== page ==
The 2003 film School of Rock inspired a generation to not just love music but to pursue their passions. In Andrew Lloyd Webber’s musical version, Dewey Finn and his class of loveable rockers return to spread a similar message of embracing what makes each person different and following one’s dreams.
The musical’s national tour will visit ASU Gammage from Tuesday, June 19, to Sunday, June 24.
School of Rock The Musical follows a similar storyline as the movie, with Finn pretending to be a substitute teacher and inspiring a love of music in his students as they prepare for a Battle of the Bands competition.
On the national tour, Rob Colletti plays Dewey Finn, a role originated by Jack Black. The show also stars Lexie Dorsett Sharp as Rosalie, the school’s principal.
The show is meant to inspire people of different generations, but it has especially had an impact on children.
“We might not be Hamilton. We might not be The Book of Mormon, in terms of the cultural influence that our story has, but it’s still a really uplifting, important story,” Colletti says. “We have kids who leave the show and want to go get a guitar the next day and learn to play an instrument.”
Colletti grew up playing sports and never expected to be an actor until he got cast in a high school production of Clue: The Musical.
“A friend of mine was going to audition for a play. I was at my locker after school on a day that practice got cancelled for my baseball team. He asked if I wanted to go with him, and I did, and I ended up getting a lead role. Then, the rest is history. I fell in love with it, and my teacher encouraged me to continue with it,” Colletti says.
The actor has gone on to play Elder Cunningham on Broadway in The Book of Mormon and perform in regional productions of The 25th Annual Putnam County Spelling Bee, The Original Grease, Fiddler on the Roof and Of Mice and Men.
As the show’s main character, Colletti tries to make the role his own without straying too far from the original intent.
“I think that there’s only so much room that we have to play with it given that Jack Black created the role, and Mike White wrote it for him…His footprints and his dialogue are all over the script,” Colletti says. “I’m trying to do my own thing every night, but at the same time, I’m really trying to pay homage to Jack’s brilliant performance.”
The show goes more into the backstories of all of the characters, including the students and the principal. Colletti says leading lady Sharp portrays Rosalie with a level of depth that makes her character likable and relatable.
“She brings such a humanity and such an incredible demeanor to this fully-fleshed-out human being. It would be very easy to root against her, but she gives her such humanity and such a kind heart. You see her longing to be who she once was,” Colletti says.
Many of the children in the show started out as musicians and had to learn acting along the way.
“They auditioned thousands of kids over the years to try to cast the show. They look for musicians before they look for actors…They’re so good, even though a majority of these kids have never been in a play before in their entire lives,” Colletti said.
the role of Finn has challenged Colletti more on a physical level than other roles he has played.
“I obviously played Elder Cunningham. Even that never required the energy and strength that this show does. I had to see a personal trainer while we were getting ready for rehearsals. It’s a good thing I did because if I hadn’t, I would be winded after the first ten minutes of the show,” Colletti says.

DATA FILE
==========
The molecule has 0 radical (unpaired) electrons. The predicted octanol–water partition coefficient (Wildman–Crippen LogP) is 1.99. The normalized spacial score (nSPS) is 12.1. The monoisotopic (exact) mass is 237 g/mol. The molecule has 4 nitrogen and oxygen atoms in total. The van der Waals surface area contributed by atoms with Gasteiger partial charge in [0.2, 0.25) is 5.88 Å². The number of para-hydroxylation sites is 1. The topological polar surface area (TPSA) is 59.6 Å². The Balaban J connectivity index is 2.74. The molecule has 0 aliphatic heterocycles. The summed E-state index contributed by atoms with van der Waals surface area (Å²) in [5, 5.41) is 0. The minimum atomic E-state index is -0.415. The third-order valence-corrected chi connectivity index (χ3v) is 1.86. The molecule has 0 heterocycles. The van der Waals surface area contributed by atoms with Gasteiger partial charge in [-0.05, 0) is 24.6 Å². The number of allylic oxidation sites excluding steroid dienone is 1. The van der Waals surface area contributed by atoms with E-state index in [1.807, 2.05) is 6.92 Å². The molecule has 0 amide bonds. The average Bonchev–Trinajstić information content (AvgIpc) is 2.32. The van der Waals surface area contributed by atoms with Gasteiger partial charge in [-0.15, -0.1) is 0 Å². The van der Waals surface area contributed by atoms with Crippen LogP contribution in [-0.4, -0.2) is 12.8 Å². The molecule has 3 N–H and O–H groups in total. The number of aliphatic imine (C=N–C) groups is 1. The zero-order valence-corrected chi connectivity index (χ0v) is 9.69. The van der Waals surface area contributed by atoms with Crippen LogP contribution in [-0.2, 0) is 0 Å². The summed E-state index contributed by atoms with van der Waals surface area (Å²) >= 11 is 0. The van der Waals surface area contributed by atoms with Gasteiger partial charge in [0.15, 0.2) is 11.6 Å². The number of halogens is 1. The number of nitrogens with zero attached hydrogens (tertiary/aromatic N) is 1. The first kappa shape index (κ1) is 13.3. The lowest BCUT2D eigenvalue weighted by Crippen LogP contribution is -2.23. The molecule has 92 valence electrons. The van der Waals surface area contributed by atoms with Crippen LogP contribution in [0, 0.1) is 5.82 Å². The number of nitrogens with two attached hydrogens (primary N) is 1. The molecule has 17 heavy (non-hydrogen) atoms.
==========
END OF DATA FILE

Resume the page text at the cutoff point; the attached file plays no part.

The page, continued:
The show is very movement-heavy for the actor, who is onstage almost the entire time.
“I’m all over the stage. I move left to right…I’m jumping on and off desks, platforms all the time. I see a physical therapist twice a week just to work my legs because they take such a beating,” Colletti says.
During the tour, Colletti has been doing five shows a week, with his understudy performing during matinees. He says this is necessary because his part is so vocally-demanding.
“Everybody who they’ve had play the role twice a day has blown their voice out. They’ve learned very quickly that it just can’t be done,” Colletti says.
Along with his work with musical theater, the actor has appeared in the mockumentary WTF: World Thumbwrestling Federation and the film Garlic & Gunpowder. A graduated of Columbia College, he has also worked with the Second City improv school/theater.
As the “music teacher” in School of Rock The Musical, Colletti brings comedy and acting skills and musicianship to his role.
Like the kids he works with, he plays his own guitar onstage.
Colletti says he identifies with his character because he loved rock music growing up.
“The taste that Dewey Finn has in music and culture is very similar to me. I grew up listening to all of that. I’m a little bit rebellious and definitely fit the mold of trying to get people to do what speaks to their hearts as opposed to what’s expected of them,” Colletti says.
The show blends musical theater and rock music and incorporates some songs from the original movie.
In some sections, it has a concert feeling, as the actors interact more directly with the audience.
Webber is best known for Phantom of the Opera, Jesus Christ Superstar and Evita. Colletti said School of Rock The Musical has a similar vibe and sound in some ways.
“I think that Jesus Christ Superstar dictated his path. It’s why Evita is so spectacular. Phantom of the Opera. They are so amazing because they have those elements of really great, moving, infectious pop and rock. This here is no exception,” Colletti says.
National Tour of The School of Rock The Musical, ASU Gammage, 1200 S. Forest Avenue, Tempe, 480.965.3434, asugammage.com, Tuesday, June 19, to Sunday, June 24, tickets start at $20.